And so into battle we went. And so many many thousands of words were written by the both of us throughout the comments section of Bob’s website – covering a whole range of topics and feeling somewhat like a second job for a while there. Phil’s offerings tended to be more calculated, reflecting the fact he is indeed again better read (and probably cleverer too), whilst mine tended to be of the characteristically ‘heart on sleeve’ variety, and strongly influenced by the Tim Keller book I was reading at the time! And did we win?? Well, I’m not sure anyone got converted along the way… so was it worthwhile?? Well I suppose that depends upon what we were trying to achieve:

 

I wanted to dispel the notion that Christians are scared to think, and are perhaps even anti-thought. This I believe we achieved. The tone we met began characterised by scorn (less from Bob, who is a friend after all, but more from those other atheists, often American, who frequent his site) but certainly evolved to treating us as proffering arguments and ideas worth discussing. The more we came back at them and their ‘open and shut’ assumptions, the less willing they seemed to plumb the old line of our mental delusion or ‘brainwashing’. It was clear that we too had thought things through. Their language is often of putting Christians in their place and fatally slashing their feeble arguments to pieces. I feel we may have helped reveal that this is not always so easily done.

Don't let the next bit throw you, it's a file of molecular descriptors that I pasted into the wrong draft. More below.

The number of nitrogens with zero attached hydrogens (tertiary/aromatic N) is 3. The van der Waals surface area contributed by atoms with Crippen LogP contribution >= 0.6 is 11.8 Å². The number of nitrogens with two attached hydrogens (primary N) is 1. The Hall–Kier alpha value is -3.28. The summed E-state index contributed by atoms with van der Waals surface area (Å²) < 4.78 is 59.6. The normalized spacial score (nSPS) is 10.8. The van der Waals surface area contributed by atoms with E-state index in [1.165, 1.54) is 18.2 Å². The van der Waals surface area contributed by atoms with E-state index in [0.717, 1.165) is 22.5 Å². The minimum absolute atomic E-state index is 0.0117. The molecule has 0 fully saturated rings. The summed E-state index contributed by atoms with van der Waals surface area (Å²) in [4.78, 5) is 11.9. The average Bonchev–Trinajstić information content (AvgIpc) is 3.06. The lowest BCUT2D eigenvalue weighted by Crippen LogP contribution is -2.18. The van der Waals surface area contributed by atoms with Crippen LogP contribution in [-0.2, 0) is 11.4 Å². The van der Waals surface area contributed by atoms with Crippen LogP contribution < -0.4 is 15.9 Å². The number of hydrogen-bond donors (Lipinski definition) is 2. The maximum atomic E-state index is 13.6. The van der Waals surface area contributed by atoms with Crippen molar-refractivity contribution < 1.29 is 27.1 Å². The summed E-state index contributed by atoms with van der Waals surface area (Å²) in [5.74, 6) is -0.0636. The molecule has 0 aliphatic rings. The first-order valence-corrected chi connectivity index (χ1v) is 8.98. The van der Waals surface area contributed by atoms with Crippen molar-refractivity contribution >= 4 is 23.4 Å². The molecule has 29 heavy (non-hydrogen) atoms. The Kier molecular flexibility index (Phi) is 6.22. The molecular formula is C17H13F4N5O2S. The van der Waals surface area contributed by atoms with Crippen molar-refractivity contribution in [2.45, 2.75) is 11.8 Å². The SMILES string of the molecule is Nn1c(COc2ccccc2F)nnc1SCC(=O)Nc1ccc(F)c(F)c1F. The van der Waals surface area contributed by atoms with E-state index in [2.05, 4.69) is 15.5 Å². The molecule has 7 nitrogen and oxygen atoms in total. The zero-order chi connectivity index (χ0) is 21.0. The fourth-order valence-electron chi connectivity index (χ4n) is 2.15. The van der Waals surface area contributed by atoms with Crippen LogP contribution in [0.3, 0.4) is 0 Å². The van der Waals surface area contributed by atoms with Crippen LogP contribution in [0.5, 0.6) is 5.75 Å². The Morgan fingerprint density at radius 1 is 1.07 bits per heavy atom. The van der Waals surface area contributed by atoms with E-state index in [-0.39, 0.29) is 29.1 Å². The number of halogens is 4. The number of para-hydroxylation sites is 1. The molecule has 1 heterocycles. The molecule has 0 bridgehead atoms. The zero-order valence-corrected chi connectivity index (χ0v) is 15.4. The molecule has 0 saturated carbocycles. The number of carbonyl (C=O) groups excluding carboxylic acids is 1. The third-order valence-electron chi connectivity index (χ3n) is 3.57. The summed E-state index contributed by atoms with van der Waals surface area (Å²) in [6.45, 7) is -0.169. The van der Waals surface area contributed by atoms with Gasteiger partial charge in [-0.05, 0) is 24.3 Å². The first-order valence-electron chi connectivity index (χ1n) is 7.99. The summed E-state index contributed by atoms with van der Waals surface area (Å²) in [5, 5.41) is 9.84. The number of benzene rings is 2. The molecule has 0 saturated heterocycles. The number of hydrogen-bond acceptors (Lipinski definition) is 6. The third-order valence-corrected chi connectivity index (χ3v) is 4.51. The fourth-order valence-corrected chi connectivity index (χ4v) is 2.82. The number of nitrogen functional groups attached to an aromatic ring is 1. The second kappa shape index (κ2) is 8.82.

I wanted to give them the gospel. Lest we forget, whilst we can’t make people believe (only the Spirit can do that), we are nonetheless called to tell them the good news of Jesus’s substitutionary death for their sins. Within a number of discussions, and often by way of clarification (particularly regarding what actually makes someone a Christian), we were able, more than once, to clearly state the gospel. How they respond to that is now their responsibility.

 

I wanted practise in apologetics. This was a tough crowd. I know no-one anywhere who has read more or studied more than ‘Bob’. He has read the Bible cover to cover more than once and quotes it extensively in his responses, along with a wide variety of other sources. He has the inside track on archaeology of the Old and New Testament period, his parents are both university scientists and he is funny to boot. And then there were others far more combative in their exchanges. These guys seem to spend all their time doing this! I wanted to get out alive knowing that others would be easier to butt heads with by comparison. And I was right. I finally asked a good (and Oxford-educated) friend yesterday where he stood on all this business. He said ‘atheist’ but had nothing whatsoever in return when challenged on questions of morality or the unlikeliness of universal origin. This is, to be honest, probably going to be the more common scenario than for us to be mowed down by well-drilled responses regarding the anthropic fallacy.

 

So where to end? Well I’m out of there for a while. I can’t give all my time to the atheists after all! My wife, job, church etc have to come first. Bob and his mates probably remember the affair as no more than a minor and inconsequential intrusion that temporarily drew an extra 100 hits a day to his site (slightly galling from one who more commonly receives 10!) but only time will tell whether our short-lived labours are destined to bear fruit.

It’s important to remember that it’s the Spirit who saves, and that whilst our best efforts are lame in of themselves, they are potentially life-altering in harness with Him. It’s never going to be about me and my ability, whether with or without a wing-man! There is, however, something to be said, I’m sure, for making visits to the front-line.